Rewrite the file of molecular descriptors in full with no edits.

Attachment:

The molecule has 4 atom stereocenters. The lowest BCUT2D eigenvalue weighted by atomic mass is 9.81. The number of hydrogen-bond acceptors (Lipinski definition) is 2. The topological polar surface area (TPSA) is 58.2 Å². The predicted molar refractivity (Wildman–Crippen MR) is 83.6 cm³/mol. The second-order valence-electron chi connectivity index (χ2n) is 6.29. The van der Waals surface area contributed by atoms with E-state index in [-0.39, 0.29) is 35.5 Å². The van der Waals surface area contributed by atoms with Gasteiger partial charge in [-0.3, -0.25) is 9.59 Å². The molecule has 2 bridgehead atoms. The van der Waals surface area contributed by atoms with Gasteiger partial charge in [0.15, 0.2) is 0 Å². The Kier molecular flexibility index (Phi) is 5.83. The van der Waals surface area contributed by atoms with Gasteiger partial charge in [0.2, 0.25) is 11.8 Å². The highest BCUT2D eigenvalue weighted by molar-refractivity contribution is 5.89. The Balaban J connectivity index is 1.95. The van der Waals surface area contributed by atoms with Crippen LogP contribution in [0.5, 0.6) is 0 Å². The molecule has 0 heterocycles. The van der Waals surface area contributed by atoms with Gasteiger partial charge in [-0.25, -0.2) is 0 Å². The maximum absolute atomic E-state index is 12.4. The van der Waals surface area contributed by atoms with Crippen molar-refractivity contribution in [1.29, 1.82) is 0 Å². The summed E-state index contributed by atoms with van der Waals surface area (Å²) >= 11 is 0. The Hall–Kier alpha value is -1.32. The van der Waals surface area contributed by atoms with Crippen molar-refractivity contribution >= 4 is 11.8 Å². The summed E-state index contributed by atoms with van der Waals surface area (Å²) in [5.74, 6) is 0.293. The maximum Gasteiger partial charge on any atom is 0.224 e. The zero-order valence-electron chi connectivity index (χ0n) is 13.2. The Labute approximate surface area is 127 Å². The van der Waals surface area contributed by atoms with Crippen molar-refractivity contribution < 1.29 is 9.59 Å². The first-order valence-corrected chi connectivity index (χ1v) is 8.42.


The molecule has 4 atom stereocenters. The lowest BCUT2D eigenvalue weighted by atomic mass is 9.81. The number of hydrogen-bond acceptors (Lipinski definition) is 2. The topological polar surface area (TPSA) is 58.2 Å². The predicted molar refractivity (Wildman–Crippen MR) is 83.6 cm³/mol. The second-order valence-electron chi connectivity index (χ2n) is 6.29. The van der Waals surface area contributed by atoms with E-state index in [-0.39, 0.29) is 35.5 Å². The van der Waals surface area contributed by atoms with Gasteiger partial charge in [-0.3, -0.25) is 9.59 Å². The molecule has 2 bridgehead atoms. The van der Waals surface area contributed by atoms with Gasteiger partial charge in [0.15, 0.2) is 0 Å². The Kier molecular flexibility index (Phi) is 5.83. The van der Waals surface area contributed by atoms with Gasteiger partial charge in [0.2, 0.25) is 11.8 Å². The highest BCUT2D eigenvalue weighted by molar-refractivity contribution is 5.89. The Balaban J connectivity index is 1.95. The van der Waals surface area contributed by atoms with Crippen LogP contribution in [0.5, 0.6) is 0 Å². The molecule has 0 heterocycles. The van der Waals surface area contributed by atoms with Gasteiger partial charge in [-0.25, -0.2) is 0 Å². The maximum absolute atomic E-state index is 12.4. The van der Waals surface area contributed by atoms with Crippen molar-refractivity contribution in [1.29, 1.82) is 0 Å². The summed E-state index contributed by atoms with van der Waals surface area (Å²) >= 11 is 0. The Hall–Kier alpha value is -1.32. The van der Waals surface area contributed by atoms with Crippen molar-refractivity contribution >= 4 is 11.8 Å². The summed E-state index contributed by atoms with van der Waals surface area (Å²) in [5.74, 6) is 0.293. The maximum Gasteiger partial charge on any atom is 0.224 e. The zero-order valence-electron chi connectivity index (χ0n) is 13.2. The Labute approximate surface area is 127 Å². The van der Waals surface area contributed by atoms with Crippen molar-refractivity contribution < 1.29 is 9.59 Å². The first-order valence-corrected chi connectivity index (χ1v) is 8.42.